Sketchy Things Everyone Just Ignores About Kevin James

Thanks to his role as Doug Heffernan on the popular CBS sitcom The King of Queens, which ran from 1998 to 2007, Kevin James earned a reputation in Hollywood as the "everyman" actor with funny parts in Paul Blart: Mall CopGrown Ups, and Zookeeper. He's also well-known as a clean comedian who doesn't use profanity or provocative material in his stand-up routine. 

While that seems like the makings of a squeaky clean celebrity — a rarity in Hollywood — James is no stranger to controversy and has demonstrated some questionable choices throughout his career. Whether we're talking big-time beefs behind-the-scenes, allegations of nepotism, or even the claim that one of his biggest movies might have been a stolen concept, there's a whole other aspect of James' career just under the cheery surface. 

This is the shady side of Kevin James.

A showrunner allegedly quit because of Kevin James

Kevin James returned to CBS in 2016 with a new sitcom called Kevin Can Wait. While the comedy about a retired police officer adapting to civilian life made a strong debut, it did not go over well with critics. New York magazine called it flat-out "terrible and unimaginative." Others couldn't help but notice its similarity to The King of Queens, particularly after James' TV wife, actress Erinn Hayes (pictured above), was killed off, and his former King of Queens TV spouse, actress Leah Remini, was welcomed aboard.

Critics may not have loved the show, but shortly after it debuted, CBS ordered a full season. Ratings were solid, but things went sideways when showrunner Bruce Helford allegedly quit over "creative differences with James," reported Deadline. The news was shocking, considering Helford had previously worked with notorious Hollywood bad boy Charlie Sheen on Anger Management and still managed to take that show all the way to syndication. How bad could James be?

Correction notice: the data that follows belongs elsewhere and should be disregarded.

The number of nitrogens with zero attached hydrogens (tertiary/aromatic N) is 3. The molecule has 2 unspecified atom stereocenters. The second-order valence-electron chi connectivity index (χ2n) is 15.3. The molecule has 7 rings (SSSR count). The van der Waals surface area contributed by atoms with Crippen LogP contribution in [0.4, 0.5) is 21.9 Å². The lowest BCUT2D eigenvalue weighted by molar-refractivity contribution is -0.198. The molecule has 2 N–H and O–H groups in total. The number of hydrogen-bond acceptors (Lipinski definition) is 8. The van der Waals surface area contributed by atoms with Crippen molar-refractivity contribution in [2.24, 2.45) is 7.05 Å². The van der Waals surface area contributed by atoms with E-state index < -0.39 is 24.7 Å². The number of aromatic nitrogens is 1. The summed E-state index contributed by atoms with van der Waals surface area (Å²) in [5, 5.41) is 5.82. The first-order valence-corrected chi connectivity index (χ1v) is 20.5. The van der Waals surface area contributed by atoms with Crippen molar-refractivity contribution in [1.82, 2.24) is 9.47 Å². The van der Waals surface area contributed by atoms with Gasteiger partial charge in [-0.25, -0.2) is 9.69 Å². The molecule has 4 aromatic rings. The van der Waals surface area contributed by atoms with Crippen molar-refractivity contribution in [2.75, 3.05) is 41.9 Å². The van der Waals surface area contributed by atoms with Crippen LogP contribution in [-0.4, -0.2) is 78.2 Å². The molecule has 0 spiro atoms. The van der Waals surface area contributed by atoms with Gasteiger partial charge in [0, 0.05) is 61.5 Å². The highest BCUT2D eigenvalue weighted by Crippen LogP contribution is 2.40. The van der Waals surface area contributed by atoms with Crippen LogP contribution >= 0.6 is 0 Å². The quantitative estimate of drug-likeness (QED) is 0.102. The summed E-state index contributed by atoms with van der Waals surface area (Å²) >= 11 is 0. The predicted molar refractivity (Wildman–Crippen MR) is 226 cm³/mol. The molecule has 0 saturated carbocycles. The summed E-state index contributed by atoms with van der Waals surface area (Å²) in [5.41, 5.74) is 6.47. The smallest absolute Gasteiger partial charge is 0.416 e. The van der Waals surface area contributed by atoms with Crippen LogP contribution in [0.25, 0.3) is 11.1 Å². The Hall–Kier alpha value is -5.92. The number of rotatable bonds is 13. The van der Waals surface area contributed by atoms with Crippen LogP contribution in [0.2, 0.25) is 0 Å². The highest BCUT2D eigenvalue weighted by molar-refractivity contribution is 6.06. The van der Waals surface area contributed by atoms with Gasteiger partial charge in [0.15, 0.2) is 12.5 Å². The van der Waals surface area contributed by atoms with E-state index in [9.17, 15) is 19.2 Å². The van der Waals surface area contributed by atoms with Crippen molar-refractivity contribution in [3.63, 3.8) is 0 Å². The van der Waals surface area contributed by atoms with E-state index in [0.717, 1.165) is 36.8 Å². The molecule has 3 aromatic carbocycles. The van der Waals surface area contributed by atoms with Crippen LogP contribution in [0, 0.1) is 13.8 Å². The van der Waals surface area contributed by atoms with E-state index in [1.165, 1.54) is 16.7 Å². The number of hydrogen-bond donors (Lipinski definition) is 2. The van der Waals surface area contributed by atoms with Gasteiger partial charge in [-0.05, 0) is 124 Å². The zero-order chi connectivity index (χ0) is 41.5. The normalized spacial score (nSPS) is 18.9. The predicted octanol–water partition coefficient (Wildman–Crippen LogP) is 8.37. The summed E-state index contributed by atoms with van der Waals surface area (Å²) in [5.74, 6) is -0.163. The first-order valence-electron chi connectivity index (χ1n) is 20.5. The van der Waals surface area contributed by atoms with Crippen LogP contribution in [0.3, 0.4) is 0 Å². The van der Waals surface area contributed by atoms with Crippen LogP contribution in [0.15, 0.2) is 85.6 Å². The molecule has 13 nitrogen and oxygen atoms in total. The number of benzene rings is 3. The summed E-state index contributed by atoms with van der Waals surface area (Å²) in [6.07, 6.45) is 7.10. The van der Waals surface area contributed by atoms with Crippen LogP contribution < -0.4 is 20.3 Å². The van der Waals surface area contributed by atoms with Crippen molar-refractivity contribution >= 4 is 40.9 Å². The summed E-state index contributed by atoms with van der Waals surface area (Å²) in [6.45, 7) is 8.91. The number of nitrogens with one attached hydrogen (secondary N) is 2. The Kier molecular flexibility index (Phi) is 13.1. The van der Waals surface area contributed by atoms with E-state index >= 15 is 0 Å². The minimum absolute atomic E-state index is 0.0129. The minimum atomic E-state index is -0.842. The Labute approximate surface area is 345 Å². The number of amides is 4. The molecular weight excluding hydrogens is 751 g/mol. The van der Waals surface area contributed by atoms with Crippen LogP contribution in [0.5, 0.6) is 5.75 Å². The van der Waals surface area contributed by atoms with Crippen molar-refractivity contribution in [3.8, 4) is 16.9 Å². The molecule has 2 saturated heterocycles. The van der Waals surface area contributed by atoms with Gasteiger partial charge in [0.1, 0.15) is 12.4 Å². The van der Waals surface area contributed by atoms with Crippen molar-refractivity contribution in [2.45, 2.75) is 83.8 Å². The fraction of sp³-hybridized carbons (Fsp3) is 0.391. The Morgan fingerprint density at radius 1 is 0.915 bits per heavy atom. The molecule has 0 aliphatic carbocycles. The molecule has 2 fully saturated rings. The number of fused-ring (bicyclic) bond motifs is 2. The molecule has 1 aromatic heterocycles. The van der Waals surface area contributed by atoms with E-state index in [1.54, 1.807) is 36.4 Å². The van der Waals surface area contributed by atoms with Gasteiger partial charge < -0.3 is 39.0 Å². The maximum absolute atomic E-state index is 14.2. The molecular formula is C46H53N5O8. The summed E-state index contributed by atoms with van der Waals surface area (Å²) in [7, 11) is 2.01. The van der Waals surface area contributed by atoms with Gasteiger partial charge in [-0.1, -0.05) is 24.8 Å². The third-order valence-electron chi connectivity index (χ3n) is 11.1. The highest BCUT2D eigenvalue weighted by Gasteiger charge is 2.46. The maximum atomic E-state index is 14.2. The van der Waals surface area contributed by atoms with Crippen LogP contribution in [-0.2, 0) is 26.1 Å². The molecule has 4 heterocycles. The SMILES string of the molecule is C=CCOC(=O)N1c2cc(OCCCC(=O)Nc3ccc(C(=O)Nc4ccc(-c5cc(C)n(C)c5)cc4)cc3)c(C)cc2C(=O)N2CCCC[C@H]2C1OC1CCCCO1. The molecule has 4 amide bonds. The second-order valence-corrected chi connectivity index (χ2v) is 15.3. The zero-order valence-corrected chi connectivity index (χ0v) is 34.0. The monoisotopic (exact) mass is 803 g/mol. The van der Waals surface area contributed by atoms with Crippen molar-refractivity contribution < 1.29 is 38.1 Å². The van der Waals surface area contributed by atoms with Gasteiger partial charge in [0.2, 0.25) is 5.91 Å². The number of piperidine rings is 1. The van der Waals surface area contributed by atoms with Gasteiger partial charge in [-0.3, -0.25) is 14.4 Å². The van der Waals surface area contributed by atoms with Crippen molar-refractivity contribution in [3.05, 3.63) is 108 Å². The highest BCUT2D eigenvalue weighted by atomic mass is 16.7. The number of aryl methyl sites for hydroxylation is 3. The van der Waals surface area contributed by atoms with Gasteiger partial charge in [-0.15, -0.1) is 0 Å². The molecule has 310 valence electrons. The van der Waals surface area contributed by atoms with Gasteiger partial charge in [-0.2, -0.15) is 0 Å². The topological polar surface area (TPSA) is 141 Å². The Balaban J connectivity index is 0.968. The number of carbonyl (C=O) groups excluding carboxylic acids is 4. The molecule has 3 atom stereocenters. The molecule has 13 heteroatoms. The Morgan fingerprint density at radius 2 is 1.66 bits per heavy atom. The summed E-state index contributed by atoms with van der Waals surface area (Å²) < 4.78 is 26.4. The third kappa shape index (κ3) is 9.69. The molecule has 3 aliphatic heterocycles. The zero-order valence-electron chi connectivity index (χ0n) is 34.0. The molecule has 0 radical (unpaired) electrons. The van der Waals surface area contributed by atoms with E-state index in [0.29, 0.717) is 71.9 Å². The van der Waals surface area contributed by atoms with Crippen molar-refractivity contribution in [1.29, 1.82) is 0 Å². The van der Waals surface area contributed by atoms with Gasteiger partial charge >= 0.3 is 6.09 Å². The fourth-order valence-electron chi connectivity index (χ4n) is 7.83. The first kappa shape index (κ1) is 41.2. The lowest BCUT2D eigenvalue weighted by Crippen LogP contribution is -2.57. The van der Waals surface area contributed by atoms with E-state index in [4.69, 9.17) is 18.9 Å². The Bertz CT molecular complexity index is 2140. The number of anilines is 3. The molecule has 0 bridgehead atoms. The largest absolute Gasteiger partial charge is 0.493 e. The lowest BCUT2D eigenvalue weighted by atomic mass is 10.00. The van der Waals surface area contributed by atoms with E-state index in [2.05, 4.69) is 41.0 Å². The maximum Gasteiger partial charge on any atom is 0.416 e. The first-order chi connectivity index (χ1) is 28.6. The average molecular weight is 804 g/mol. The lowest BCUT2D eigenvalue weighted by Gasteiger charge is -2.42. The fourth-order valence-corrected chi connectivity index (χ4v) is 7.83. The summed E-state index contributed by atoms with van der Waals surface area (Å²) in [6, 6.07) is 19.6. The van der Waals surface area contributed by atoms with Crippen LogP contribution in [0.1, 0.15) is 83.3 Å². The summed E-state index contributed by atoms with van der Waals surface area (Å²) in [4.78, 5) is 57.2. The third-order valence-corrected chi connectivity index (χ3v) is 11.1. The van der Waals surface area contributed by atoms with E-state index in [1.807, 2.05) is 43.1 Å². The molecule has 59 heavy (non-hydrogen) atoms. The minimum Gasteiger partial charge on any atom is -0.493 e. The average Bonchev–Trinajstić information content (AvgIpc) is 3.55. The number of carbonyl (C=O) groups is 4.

Are Kevin James' views on women a tad outdated?

In a piece about sexism in Hollywood, Salon noted that Kevin James is among the Hollywood actors who often star in projects that feature a fun-loving husband with a nagging or personality-less wife. He also tends to be paired with remarkably attractive actresses, which has made him the butt of several jokes by comedian Amy Schumer who, according to Variety, often compares his career as a stocky comedian to her own.

In James' defense, sexism in Hollywood has plagued the industry long before he became a star. However, he is the creative force behind Kevin Can Wait, which certainly hasn't helped flip the script. "All the sitcom tropes that feel like they should be a thing of the past are here," writes Jen Chaney for Vulture, "the gratuitous laugh track; the nagging, much hotter wife ... the man-boy husband who can't be bothered to rake leaves, pay attention to his kids' behavioral problems, or eat fewer than four burgers in one sitting; and dialogue that sounds like it came from a spec script written in the early '90s." 

Kevin James may use nepotism to get jobs for his brother

Kevin James has an older brother who goes by the name of Gary Valentine (neither bro uses their real last name of Knipfing). The two look a lot a like, and so do their IMDb pages. Valentine (above left) has landed a slew of roles in James' projects, including King of Queens and Kevin Can Wait, Here Comes the Boom, the Mall Cop franchise, and more. While it's convenient to be able to cast your real brother as your TV brother, as is the case with Kevin Can Wait, it appears James' starring roles are largely keeping Valentine in business. Nepotism isn't uncommon in Hollywood, but that doesn't make it cool.

Kevin James' flick with Adam Sandler made homosexuality a punchline

In 2007, Kevin James and Adam Sandler starred in I Now Pronounce You Chuck & Larry, a comedy about two New York City firefighters who pretend to be a married gay couple so James' character, a recent widower, can make sure his kids have access to his life insurance. (Valentine was in this one too, by the way.) The movie ends with a unifying message of respect that was enough for GLAAD to give it a pass, according to Entertainment Weekly. However, the organization did acknowledge what it referred to as the film's "expected stereotypes."